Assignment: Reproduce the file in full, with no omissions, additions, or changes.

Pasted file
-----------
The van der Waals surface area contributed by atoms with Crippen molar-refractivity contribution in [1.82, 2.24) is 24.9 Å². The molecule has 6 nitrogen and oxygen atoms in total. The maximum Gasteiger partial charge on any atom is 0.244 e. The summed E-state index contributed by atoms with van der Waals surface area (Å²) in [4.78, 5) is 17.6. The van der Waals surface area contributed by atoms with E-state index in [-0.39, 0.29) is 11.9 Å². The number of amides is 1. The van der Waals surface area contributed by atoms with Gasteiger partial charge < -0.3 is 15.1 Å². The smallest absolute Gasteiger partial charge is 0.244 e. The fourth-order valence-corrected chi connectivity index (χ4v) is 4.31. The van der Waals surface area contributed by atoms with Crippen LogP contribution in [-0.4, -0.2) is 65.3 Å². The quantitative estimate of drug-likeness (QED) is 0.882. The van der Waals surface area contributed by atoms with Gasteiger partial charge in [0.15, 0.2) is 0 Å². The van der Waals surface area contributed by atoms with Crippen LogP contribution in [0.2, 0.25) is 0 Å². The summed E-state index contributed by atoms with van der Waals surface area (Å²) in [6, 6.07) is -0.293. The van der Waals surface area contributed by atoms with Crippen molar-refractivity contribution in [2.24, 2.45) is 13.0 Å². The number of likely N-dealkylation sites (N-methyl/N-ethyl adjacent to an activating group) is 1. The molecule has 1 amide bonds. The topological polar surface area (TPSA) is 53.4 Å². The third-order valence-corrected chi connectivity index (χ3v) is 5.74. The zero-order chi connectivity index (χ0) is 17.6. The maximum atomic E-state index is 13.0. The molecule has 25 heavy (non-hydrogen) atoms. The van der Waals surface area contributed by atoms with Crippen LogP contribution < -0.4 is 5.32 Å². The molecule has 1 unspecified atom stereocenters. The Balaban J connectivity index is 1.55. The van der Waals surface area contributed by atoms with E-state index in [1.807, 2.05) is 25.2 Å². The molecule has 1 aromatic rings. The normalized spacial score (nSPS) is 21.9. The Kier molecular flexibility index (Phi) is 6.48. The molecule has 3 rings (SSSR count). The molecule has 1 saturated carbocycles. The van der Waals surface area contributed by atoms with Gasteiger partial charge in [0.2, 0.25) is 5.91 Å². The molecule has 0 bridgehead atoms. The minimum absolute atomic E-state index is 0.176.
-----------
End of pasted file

The van der Waals surface area contributed by atoms with Crippen molar-refractivity contribution in [1.82, 2.24) is 24.9 Å². The molecule has 6 nitrogen and oxygen atoms in total. The maximum Gasteiger partial charge on any atom is 0.244 e. The summed E-state index contributed by atoms with van der Waals surface area (Å²) in [4.78, 5) is 17.6. The van der Waals surface area contributed by atoms with E-state index in [-0.39, 0.29) is 11.9 Å². The number of amides is 1. The van der Waals surface area contributed by atoms with Gasteiger partial charge < -0.3 is 15.1 Å². The smallest absolute Gasteiger partial charge is 0.244 e. The fourth-order valence-corrected chi connectivity index (χ4v) is 4.31. The van der Waals surface area contributed by atoms with Crippen LogP contribution in [-0.4, -0.2) is 65.3 Å². The quantitative estimate of drug-likeness (QED) is 0.882. The van der Waals surface area contributed by atoms with Gasteiger partial charge in [0.15, 0.2) is 0 Å². The van der Waals surface area contributed by atoms with Crippen LogP contribution in [0.2, 0.25) is 0 Å². The summed E-state index contributed by atoms with van der Waals surface area (Å²) in [6, 6.07) is -0.293. The van der Waals surface area contributed by atoms with Crippen molar-refractivity contribution in [2.24, 2.45) is 13.0 Å². The number of likely N-dealkylation sites (N-methyl/N-ethyl adjacent to an activating group) is 1. The molecule has 1 amide bonds. The topological polar surface area (TPSA) is 53.4 Å². The third-order valence-corrected chi connectivity index (χ3v) is 5.74. The zero-order chi connectivity index (χ0) is 17.6. The maximum atomic E-state index is 13.0. The molecule has 25 heavy (non-hydrogen) atoms. The van der Waals surface area contributed by atoms with Crippen LogP contribution < -0.4 is 5.32 Å². The molecule has 1 unspecified atom stereocenters. The Balaban J connectivity index is 1.55. The van der Waals surface area contributed by atoms with E-state index in [1.807, 2.05) is 25.2 Å². The molecule has 1 aromatic rings. The normalized spacial score (nSPS) is 21.9. The Kier molecular flexibility index (Phi) is 6.48. The molecule has 3 rings (SSSR count). The molecule has 1 saturated carbocycles. The van der Waals surface area contributed by atoms with Gasteiger partial charge in [0.2, 0.25) is 5.91 Å². The molecule has 0 bridgehead atoms. The minimum absolute atomic E-state index is 0.176.